Another voice: Reducing Whistling Ridge size hurts economy

October 19, 2011

I moved to Stevenson, Wash., in 1992 after retiring from the United States Forest Service in 1990. My wife and I have established a delicatessen and also an art gallery since moving here.

I have been president of the Skamania County Chamber of Commerce and have been actively promoting Skamania County as an excellent area in which to live and work.

I presently am on the Skamania County Economic Development Council and have been since 1993, have been a board member of the South Resource Advisory Committee of the Gifford Pinchot National Forest since its beginning and am a member of the Mount Adams Collaborative Group of the Gifford Pinchot National Forest, all groups which are concerned with the implementation of projects that enhance the economic vitality of Skamania County.

I am also very concerned about the recent decision pertaining to the Whistling Ridge Wind Farm proposal. My thoughts follow:

The Columbia River Gorge National Scenic Area basically has been expanded, at least visually, by the action taken recently by the Washington Energy Facility Siting Council when they recommended that Gov. Chris Gregoire approve, with reservations, the wind farm in eastern Skamania County. But … how will the governor react to their recommendation?

Hopefully she will look at the facts, which show that with almost 17 percent of the wind turbines being eliminated, it could very possibly make the wind farm a non-viable project. If that happens, do you realize that, once again, we are being held hostage and told how we are to live in our backyard? A backyard that has suffered far too long a time in part because of outside-the-Gorge influences?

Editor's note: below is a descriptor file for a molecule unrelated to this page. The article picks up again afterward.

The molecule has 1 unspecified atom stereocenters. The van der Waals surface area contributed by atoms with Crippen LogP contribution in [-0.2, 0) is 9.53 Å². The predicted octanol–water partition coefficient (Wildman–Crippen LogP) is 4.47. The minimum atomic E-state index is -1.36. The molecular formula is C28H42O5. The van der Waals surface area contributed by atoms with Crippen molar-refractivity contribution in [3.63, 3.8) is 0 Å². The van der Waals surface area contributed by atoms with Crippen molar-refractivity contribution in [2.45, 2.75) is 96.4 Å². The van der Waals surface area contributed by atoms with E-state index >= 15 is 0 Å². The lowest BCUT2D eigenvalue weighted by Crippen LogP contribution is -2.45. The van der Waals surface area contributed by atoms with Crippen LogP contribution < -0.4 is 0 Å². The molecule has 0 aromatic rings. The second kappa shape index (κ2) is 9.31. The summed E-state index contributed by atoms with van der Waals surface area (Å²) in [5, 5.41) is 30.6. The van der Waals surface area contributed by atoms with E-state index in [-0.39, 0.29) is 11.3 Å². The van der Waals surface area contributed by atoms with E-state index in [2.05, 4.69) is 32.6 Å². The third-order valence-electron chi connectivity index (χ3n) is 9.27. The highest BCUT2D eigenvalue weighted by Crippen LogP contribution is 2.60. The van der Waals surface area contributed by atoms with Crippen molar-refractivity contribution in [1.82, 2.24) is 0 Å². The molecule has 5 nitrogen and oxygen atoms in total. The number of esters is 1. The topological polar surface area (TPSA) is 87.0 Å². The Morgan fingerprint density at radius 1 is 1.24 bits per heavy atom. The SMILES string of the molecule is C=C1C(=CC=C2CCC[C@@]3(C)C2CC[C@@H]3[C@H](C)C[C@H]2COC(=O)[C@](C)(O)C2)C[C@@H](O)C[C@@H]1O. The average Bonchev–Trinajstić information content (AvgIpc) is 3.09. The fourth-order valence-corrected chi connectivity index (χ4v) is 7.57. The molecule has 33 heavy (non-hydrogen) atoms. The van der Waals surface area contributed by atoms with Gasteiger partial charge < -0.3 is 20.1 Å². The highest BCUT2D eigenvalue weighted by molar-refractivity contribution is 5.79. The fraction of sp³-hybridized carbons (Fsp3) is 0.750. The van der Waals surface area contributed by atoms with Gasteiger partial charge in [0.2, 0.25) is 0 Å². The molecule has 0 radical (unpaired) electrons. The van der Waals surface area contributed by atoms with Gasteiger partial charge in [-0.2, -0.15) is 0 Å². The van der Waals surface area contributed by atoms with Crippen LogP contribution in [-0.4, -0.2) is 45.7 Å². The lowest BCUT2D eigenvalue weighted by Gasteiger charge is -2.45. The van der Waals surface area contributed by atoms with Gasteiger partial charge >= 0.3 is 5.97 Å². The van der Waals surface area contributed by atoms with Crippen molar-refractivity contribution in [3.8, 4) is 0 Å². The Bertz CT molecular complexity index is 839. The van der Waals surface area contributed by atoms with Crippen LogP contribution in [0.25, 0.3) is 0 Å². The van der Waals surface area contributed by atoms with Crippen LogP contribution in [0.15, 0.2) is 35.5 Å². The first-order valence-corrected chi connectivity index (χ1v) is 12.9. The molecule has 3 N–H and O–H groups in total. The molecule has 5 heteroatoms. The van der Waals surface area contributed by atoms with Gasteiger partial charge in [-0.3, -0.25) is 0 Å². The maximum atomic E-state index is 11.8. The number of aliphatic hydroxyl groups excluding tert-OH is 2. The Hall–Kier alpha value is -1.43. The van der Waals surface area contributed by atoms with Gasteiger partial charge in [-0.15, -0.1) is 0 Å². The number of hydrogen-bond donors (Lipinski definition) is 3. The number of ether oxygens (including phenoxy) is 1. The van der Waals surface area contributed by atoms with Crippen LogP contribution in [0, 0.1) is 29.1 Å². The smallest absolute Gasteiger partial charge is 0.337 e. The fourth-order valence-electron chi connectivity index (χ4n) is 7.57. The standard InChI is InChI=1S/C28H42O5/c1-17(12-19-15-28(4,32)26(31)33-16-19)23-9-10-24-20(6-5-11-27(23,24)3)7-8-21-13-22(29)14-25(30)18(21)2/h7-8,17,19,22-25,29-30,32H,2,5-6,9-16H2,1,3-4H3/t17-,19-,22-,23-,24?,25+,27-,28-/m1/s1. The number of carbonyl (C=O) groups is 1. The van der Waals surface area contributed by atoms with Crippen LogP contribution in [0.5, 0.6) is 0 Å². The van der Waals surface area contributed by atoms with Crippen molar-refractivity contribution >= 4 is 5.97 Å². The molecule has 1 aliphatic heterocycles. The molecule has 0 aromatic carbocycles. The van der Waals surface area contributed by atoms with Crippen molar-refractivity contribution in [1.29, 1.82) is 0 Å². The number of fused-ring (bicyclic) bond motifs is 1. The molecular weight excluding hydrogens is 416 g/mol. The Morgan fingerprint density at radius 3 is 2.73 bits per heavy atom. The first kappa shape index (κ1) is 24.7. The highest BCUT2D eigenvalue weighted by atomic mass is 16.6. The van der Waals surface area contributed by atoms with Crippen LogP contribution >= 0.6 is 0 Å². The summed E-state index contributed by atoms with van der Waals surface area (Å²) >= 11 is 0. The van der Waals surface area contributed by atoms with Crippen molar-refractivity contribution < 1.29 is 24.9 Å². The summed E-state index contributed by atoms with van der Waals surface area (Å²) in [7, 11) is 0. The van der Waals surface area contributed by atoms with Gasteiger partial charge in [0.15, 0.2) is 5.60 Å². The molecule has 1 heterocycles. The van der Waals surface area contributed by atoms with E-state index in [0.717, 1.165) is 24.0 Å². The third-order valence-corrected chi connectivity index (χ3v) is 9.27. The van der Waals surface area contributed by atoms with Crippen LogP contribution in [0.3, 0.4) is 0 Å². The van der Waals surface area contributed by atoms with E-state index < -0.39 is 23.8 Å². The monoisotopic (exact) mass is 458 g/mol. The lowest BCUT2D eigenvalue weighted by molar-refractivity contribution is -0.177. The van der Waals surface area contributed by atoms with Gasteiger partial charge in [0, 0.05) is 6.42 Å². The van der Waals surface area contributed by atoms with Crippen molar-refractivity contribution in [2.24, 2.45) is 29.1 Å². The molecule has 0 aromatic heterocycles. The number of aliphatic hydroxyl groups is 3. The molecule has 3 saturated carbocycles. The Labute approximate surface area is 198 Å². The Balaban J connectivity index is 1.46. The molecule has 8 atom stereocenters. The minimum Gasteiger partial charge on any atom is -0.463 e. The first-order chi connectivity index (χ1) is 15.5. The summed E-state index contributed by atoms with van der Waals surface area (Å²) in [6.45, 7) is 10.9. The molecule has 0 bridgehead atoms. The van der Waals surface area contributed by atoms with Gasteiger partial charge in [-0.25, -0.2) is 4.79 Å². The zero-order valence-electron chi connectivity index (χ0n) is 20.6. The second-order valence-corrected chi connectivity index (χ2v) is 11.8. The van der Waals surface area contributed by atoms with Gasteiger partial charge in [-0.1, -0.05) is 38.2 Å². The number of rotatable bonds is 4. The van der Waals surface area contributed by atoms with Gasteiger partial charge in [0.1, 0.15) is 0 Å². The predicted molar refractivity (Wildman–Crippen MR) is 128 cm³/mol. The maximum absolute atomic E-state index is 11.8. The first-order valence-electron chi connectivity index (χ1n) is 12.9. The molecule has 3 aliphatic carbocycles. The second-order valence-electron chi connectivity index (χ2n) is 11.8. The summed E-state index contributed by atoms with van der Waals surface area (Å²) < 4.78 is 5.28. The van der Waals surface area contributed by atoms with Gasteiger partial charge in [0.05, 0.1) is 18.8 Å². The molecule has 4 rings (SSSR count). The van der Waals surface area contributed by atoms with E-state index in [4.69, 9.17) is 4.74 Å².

The governor should realize that our county, like everyone else in the country, has suffered for more than a decade under very poor economic times, unemployment that is far too high; while available federal and state funds are being reduced with which we use to operate our county.

The Skamania County Commissioners have sent messages out to their staff that next year's budget will be cut from 35-50 percent, resulting in people losing their jobs, some services being greatly reduced or eliminated while other service fees are being raised; again, hard on folks with fixed incomes. Hopefully Gov. Gregoire will weigh these and other facts and then decide to allow the project to go forward.

Our Skamania County Economic Development Council and Skamania County Chamber of Commerce have been recognized as agencies that have successfully recruited and persuaded new businesses to come to our area for the same reasons we like living here. We welcome those businesses for the fact that we need the jobs they bring as well as the tax revenue they can provide the county.

There are also some folks who spend a lot of time putting up obstacles to many of the activities that are planned within the Gorge. Most of these people do not live in the Gorge and spend their time slowing down the progress we are trying to accomplish.

Gov. Gregoire should realize that more than half of the turbines to be eliminated could be seen from Interstate 84 for a very short time, maybe five minutes, as a vehicle traverses in a westerly direction at the speed limit of 65 mph. These turbines are in the background with the towns of White Salmon and Underwood in the foreground drawing the traveler's view to those areas.

If this project does not proceed, Skamania County will lose upwards of nine permanent jobs that come with the completed project plus annual tax revenues of approximately $800,000. Just these two items would go a long way in helping the county meet their obligations to county residents.

The governor should also be aware that the Whistling Ridge Wind Farm is on private land located outside the Columbia River Gorge National Scenic Area boundary. Congress said the Scenic Area Act rules would not be imposed on the area adjacent to the Scenic Area. Why, then, is this being used to stop this viable project, Governor?